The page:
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Average Pension in Czech Republic Could Be CZK 20 700 from January

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Labour Minister Marian Jurečka (KDU-ČSL) announced at a press conference that the average old-age pension is expected to reach CZK 20,700 in January next year. This represents a rise of approximately CZK 400 compared to the end of this year. The increase will apply to the basic part of the pension, which is uniform for all recipients. The exact figures will be available after September 4. The minister clarified that this January increase will require approximately CZK 13 billion in the next year.

Jurečka stated, “We estimate that the average old-age pension, currently at CZK 20,200 due to the extraordinary valorization in June, will reach CZK 20,300 by year-end with the new pension rates. After September 4, we will have the precise calculation of the indexation, which will come into effect on January 1. From the data available, we expect an increase of about CZK 400, resulting in an average pension of CZK 20,700. This entire increase will be applied to the basic assessment of pensions.”

The pension consists of two components: the solidarity basic assessment, which remains the same for everyone and currently stands at CZK 4,040, and the merit percentage, which takes into account factors such as years of service, deductions from earnings, and the number of children raised.

According to the law, pensions are regularly increased in January, based on half of the increase in real wages and the rise in prices. An amendment to slow down the indexation is under consideration in the Chamber of Deputies. Pensions are expected to increase by a third of the real wage growth and the price rises for senior households as of 2018.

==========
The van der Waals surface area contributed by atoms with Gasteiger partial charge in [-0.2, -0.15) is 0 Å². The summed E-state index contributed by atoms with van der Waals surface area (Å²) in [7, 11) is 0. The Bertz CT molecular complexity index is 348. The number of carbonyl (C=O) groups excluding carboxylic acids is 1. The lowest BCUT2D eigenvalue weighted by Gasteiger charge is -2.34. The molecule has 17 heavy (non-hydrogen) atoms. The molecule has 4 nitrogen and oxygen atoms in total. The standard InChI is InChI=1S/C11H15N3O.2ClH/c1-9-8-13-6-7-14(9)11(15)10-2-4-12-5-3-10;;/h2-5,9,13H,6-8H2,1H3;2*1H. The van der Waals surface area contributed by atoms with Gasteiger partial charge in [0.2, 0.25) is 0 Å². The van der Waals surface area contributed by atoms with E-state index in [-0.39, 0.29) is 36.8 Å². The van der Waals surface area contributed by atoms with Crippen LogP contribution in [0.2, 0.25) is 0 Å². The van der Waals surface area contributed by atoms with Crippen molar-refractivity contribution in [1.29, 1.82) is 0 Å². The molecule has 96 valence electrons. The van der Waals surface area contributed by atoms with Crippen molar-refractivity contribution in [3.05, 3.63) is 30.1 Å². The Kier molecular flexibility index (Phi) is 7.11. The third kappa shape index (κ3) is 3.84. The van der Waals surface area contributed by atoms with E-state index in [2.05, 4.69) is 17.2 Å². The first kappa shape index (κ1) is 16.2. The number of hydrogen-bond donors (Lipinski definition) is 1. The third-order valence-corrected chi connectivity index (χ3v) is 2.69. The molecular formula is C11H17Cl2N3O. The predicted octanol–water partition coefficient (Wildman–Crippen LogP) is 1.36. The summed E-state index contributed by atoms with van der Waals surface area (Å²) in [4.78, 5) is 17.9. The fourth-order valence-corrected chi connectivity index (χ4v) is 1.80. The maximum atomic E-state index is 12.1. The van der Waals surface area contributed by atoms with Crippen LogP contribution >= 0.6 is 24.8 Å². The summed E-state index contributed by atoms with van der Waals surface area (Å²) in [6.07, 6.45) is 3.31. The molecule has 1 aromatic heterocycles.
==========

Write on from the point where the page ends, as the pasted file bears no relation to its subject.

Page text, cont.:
The proposed changes will not affect the January valorization once they are enacted, according to Tomáš Machanc, director of the ministry’s social insurance department. While earnings may not grow in real terms due to high inflation, they are increasing nominally. Statisticians will release information on wage developments in September for the second half of the year. “We can see from the collection of insurance premiums that wage growth is quite robust, so we expect an increase in the basic assessment of somewhere around CZK 400,” Machanec said.

The indexation is set to consider price increases from February to June, which amounted to 1.3 percent for pensioners’ households, according to Jurečka. The entire increase will be applied to the basic part of all old-age, disability, and survivors’ pensions to ensure it corresponds to one-tenth of the average wage. However, the merit part will not be raised this time.

At the end of the first quarter, the average old-age pension stood at CZK 19,461. It has risen by around CZK 760 since June this year. Over 2.36 million people receive old-age pensions from the social administration, while an additional 479,000 receive disability and survivors’ pensions. Several tens of thousands of pensions are paid by the systems of the defense, justice, and interior ministries, with their average old-age pensions being a few thousand higher.

Pension expenditure is increasing significantly and at a faster rate than incomes. Last year, almost CZK 600 billion was allocated to pensions, and this year the amount could be around CZK 90 billion higher. However, this year’s pension deficit is estimated to be around CZK 80 billion. With a CZK 13 billion indexation next year, over 700 billion crowns could be paid out for pensions in the upcoming year.

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